(iii) Power and influence. Thirdly and, I fear, most likely, perhaps it’s a case of deliberately turning a blind eye to a crime that involves influential people. There certainly seems to be a contrast between the police response to hunting with hounds in Devon, and the response to hunting Hares with dogs in the eastern counties – where enforcement action is taken regularly and vigorously. Is the key factor here the relative lack of influence of the people who chase Hares with their long dogs?

I can’t help but reflect on these points every time I pass a hunt and, every time, it weakens my respect for rural policing (and policing in general) that this is allowed to happen. I imagine many other people (the largely silent majority) have a similar response. Hunts are apparently able to operate above and beyond the law with utter contempt for the legislation, those tasked with enforcing it and the majority of public opinion. In short, they are making a mockery of rural policing.


65 Replies to “Guest blog – Fox hunting crimes by Ian Carter”

  1. I’ve always suspected that hare coursing is pursed by the police rather than fox hunting, is due to the different classes of people involve in those crimes

    1. Hare coursing as practiced by lads in trackies from the estates is considered by the police a crime of property and trespass against the landowners. Whereas landowners dressed as leprechauns and hunting hares with beagle packs is treated as “nothing to see here, move along”.
      Try getting the police to tip out to a beagle or harrier pack hunting hares as compared to their response to a report of a bunch of lads hare coursing.
      Many police wildlife crime officers are shooters and members of the huntin’ shootin’ fraternity and view wildlife crimes as crimes of theft of property (eg Hare coursing and deer poaching) and turn a blind eye to others eg raptor persecution. A good example is the inept performance of the police wildlife officers in a north western raptor persecution hotspot which was more interested in deer poaching than anything related to raptor crimes.

  2. Hunts should be licenced. They should be required by law to demonstrate compliance (with the licence conditions, no killing foxes), at their expense, by employing independent observers to run along with their hunts to watch every move. The observers would be like auditors, who could then go to check any radio communications which would all need to be recorded, indeed any financial records etc and have freedom to check any properties of the hunt.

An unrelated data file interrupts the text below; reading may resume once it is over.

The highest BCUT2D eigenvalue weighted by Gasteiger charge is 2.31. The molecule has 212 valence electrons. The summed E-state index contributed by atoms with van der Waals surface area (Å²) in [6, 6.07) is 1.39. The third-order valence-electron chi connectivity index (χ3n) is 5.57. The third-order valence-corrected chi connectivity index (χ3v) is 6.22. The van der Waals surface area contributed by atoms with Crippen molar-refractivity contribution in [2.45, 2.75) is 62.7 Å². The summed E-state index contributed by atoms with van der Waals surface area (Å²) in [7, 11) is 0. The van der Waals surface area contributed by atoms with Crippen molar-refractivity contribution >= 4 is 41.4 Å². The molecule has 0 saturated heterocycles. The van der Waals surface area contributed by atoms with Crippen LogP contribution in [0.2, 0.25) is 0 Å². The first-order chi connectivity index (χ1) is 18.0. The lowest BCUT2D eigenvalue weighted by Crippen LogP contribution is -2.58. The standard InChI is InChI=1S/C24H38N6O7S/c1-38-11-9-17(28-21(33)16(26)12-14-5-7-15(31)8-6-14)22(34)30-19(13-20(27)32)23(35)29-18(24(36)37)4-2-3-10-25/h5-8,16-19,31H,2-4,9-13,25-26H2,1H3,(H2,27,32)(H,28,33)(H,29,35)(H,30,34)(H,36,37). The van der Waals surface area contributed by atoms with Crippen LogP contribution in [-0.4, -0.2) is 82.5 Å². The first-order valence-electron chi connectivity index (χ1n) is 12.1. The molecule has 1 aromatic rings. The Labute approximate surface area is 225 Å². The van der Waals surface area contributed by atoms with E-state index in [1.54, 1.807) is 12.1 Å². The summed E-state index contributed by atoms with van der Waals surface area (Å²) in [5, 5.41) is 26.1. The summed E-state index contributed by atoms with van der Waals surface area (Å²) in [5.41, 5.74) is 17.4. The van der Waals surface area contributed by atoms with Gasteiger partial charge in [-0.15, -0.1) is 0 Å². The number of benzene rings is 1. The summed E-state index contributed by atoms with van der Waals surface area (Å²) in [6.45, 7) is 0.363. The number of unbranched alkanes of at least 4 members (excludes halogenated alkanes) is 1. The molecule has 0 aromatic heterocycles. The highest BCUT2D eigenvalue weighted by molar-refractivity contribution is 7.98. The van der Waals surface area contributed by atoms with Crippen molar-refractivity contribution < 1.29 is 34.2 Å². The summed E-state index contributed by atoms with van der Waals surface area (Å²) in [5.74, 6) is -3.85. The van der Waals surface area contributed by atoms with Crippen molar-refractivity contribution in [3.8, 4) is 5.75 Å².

As they say, “there is no smoke without fire,” if the hunts weren’t breaking the law, they would wilfully accommodate hunt monitors. As they are clearly not (wilfully accommodating to hunt monitors) then they (the hunts) should be forced to pay for hunt monitoring operations.

    1. Unfortunately that can’t happen with this. It was invented to use loopholes and evade the law.
      Drag hunting, I’m told, is less lijely to harm wild life but why risk it?

  3. My experience too, exactly. And I have reached the same conclusion; its because hunts are run/supported by “important people” with influence some of whom may even be in governance roles over the police service. A bit like politicians and bankers and we all know how well that ended.

    Interesting family conversations at Xmas. One was boasting about how his beagle pack hunted “rabbits” wink wink – and it was a very awkward moment when I challenged him. Apparently because I cannot say I have never speeded I have no right to complain about hunting, which illustrates well how the hunting fraternity views the laws regulating it – ie with naked contempt.

    Crimes are what other people do.

  4. Did you report what you saw to the police? If you want them to investigate, then they need to be informed. Only after we have reported these crimes do we have the right to criticise if isn’t followed up.

    1. Al – I tried 101 the first 2 occasions but couldn’t get through and gave up after about 15-20 mins of listening to an answer phone message. The third time I did get through and reported it, and interestingly was told to phone 999 in future – which is what I’ll do. I agree that reporting is important but to get any real enforcement action I think the police need to be more proactive. One person reporting something just ends up as one word against another. Then again if lots of people phoned in every time a hunt was acting illegally that would help raise the profile of the issue.

  5. Very eloquently put, thank you. Maybe you can interest some tv/press folk to quietly record this next winter?

  6. I like your objective view Ian and share it.
    The National Trust are as culpable as the police and the logical extension of what you conclude to the situation we have with policing and raptor persecution seems obvious, and on recent evidence is becoming more obvious by the day.